Gov. Gretchen Whitmer vetoes Republican bill that would end $300 unemployment aid

Democratic Gov. Gretchen Whitmer on Tuesday vetoed a Republican-sponsored attempt to stop a $300 weekly federal supplement that is being added to unemployed workers’ benefits during the coronavirus pandemic.

The extra payment is due to end Sept. 4 under federal law. The GOP-controlled Legislature wanted to terminate it July 31, contending that the money discourages people from rejoining the workforce. If the governor had signed the legislation, the change would not have actually occurred, however, because Senate Democrats did not agree to give the measure immediate effect.

Whitmer had been working on a deal with lawmakers and business groups to discontinue the enhanced benefit early as part of comprehensive plan to also increase Michigan’s maximum benefit — now $362 a week — to $422 so it is commensurate with neighboring states, raise the amount authorized for a claimant’s dependents and add $425 million to the unemployment trust fund. But talks broke down in June.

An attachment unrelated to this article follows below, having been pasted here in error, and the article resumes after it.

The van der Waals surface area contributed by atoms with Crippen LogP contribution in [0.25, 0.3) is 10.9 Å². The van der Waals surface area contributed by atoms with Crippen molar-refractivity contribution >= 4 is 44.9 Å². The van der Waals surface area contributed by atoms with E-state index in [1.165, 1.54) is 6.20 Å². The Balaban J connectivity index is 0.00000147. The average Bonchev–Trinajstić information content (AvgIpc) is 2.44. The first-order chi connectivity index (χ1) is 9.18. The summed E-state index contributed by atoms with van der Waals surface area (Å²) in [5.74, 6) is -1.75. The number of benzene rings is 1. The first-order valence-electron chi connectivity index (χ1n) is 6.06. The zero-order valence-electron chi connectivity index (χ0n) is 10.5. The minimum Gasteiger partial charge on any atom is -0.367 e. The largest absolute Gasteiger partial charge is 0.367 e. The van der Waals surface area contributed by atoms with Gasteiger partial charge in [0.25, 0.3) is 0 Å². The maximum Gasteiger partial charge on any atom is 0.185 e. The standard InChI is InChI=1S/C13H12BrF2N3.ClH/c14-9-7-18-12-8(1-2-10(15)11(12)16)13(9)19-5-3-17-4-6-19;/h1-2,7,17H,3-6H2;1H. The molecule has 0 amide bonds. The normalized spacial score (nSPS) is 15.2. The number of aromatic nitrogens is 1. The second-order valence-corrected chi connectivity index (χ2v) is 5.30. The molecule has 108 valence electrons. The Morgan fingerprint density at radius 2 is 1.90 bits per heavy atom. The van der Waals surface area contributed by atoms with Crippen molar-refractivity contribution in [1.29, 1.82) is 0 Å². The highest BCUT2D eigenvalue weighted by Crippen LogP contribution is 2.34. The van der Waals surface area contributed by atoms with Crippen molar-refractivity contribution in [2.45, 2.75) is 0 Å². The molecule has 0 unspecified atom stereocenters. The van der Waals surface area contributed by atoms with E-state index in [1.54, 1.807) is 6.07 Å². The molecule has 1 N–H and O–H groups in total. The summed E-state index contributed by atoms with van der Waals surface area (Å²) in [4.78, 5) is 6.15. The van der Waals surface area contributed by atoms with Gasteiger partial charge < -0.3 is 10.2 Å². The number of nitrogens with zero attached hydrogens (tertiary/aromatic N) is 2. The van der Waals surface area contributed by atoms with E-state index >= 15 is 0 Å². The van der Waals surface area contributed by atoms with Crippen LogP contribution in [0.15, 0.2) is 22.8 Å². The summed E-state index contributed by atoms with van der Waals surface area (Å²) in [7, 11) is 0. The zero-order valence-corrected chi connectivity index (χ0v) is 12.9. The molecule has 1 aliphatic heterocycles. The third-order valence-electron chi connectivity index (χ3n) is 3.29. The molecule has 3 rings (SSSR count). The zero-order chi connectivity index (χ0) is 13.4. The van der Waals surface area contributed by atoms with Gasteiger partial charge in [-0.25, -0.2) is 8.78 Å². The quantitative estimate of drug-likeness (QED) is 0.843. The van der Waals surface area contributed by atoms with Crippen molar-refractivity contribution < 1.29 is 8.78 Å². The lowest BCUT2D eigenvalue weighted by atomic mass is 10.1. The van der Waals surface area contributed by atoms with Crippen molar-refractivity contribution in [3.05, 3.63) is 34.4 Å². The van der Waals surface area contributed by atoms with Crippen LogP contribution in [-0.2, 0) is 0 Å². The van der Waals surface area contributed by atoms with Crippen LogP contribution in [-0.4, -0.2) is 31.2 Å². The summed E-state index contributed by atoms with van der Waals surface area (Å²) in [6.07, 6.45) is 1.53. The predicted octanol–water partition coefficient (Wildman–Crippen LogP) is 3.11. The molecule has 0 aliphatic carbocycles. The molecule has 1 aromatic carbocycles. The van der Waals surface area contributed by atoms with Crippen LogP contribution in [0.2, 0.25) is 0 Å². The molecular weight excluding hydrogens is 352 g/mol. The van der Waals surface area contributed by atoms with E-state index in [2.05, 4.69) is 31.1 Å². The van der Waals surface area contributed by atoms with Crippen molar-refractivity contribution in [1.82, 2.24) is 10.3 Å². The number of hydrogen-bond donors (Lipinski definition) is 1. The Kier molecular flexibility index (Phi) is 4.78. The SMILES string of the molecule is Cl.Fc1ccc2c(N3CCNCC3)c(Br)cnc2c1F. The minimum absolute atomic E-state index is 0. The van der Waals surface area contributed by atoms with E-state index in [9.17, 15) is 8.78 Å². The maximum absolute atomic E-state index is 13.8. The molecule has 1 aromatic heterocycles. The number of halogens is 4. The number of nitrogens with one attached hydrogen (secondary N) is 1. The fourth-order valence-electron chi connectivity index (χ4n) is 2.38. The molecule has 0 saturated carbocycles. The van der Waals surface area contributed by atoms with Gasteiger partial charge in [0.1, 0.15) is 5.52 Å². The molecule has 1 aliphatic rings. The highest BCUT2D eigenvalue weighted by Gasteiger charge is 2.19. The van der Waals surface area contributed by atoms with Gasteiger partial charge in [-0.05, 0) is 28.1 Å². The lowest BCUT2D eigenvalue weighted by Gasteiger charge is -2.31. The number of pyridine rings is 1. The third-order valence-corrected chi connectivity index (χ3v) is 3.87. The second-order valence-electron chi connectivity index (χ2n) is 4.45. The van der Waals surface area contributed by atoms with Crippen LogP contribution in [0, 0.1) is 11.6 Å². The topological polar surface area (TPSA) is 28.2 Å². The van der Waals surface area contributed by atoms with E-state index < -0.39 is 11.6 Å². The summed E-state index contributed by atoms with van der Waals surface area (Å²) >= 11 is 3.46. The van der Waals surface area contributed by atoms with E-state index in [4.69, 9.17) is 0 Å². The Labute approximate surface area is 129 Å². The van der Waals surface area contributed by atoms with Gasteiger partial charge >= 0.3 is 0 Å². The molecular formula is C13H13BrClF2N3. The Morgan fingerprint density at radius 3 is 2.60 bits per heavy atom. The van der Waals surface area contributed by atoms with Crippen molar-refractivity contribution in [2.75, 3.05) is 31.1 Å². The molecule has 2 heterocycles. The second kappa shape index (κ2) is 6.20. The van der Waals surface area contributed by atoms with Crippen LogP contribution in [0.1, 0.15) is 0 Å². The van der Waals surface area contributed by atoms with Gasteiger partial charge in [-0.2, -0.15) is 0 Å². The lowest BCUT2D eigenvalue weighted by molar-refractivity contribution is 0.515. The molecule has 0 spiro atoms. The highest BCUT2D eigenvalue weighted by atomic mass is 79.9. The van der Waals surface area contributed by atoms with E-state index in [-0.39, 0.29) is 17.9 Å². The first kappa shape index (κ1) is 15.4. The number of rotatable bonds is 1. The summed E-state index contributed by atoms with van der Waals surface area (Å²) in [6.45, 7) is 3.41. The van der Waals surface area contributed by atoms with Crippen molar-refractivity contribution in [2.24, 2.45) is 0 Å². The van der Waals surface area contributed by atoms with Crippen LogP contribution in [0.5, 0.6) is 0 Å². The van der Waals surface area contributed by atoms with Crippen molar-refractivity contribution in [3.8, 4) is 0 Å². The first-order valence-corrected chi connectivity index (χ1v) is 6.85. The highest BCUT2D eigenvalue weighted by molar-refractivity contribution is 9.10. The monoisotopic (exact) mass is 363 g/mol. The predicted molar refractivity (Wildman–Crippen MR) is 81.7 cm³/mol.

In a letter to legislators, the governor said the bill would have violated federal law by ending the payment without 30 days’ notice. The legislation also would not have taken effect until 2022, by which time it would have been "moot," she said.

"Moreover, ending these enhanced UI benefits on July 31, as proposed by HB 4434, would drain $1.5 billion from our economy — money that will instead flow into our local economies and support small businesses," Whitmer wrote.

She said she is open to stopping the enhanced benefit before Sept. 4 if lawmakers swiftly allocate $1.4 billion in federal child care aid and increase the state’s maximum weekly unemployment benefit.

Republicans and the conservative Michigan Freedom Fund criticized Whitmer’s veto, saying about 300,000 fewer residents are working than when the pandemic struck in early 2020.

"We’re never going to help struggling local businesses until we stop spending extra tax dollars to keep people out of the workforce," executive director Tori Sachs said in a statement.